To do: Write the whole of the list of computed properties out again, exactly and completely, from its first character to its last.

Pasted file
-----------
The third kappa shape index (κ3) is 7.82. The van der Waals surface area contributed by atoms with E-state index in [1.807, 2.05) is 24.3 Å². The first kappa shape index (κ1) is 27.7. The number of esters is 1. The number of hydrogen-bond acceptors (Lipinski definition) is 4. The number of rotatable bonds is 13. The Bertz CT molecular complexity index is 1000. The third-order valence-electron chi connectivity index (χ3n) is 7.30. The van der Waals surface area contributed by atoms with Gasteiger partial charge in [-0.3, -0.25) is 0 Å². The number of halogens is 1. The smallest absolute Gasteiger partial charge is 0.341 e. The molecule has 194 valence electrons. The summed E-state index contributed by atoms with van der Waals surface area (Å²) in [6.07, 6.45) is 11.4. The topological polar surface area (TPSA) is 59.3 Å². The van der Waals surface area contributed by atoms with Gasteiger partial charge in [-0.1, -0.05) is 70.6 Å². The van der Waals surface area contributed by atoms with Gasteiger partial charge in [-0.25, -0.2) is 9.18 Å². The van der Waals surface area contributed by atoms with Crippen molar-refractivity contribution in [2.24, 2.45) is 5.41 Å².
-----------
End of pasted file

The third kappa shape index (κ3) is 7.82. The van der Waals surface area contributed by atoms with E-state index in [1.807, 2.05) is 24.3 Å². The first kappa shape index (κ1) is 27.7. The number of esters is 1. The number of hydrogen-bond acceptors (Lipinski definition) is 4. The number of rotatable bonds is 13. The Bertz CT molecular complexity index is 1000. The third-order valence-electron chi connectivity index (χ3n) is 7.30. The van der Waals surface area contributed by atoms with Gasteiger partial charge in [-0.3, -0.25) is 0 Å². The number of halogens is 1. The smallest absolute Gasteiger partial charge is 0.341 e. The molecule has 194 valence electrons. The summed E-state index contributed by atoms with van der Waals surface area (Å²) in [6.07, 6.45) is 11.4. The topological polar surface area (TPSA) is 59.3 Å². The van der Waals surface area contributed by atoms with Gasteiger partial charge in [-0.1, -0.05) is 70.6 Å². The van der Waals surface area contributed by atoms with Gasteiger partial charge in [-0.25, -0.2) is 9.18 Å². The van der Waals surface area contributed by atoms with Crippen molar-refractivity contribution in [2.24, 2.45) is 5.41 Å².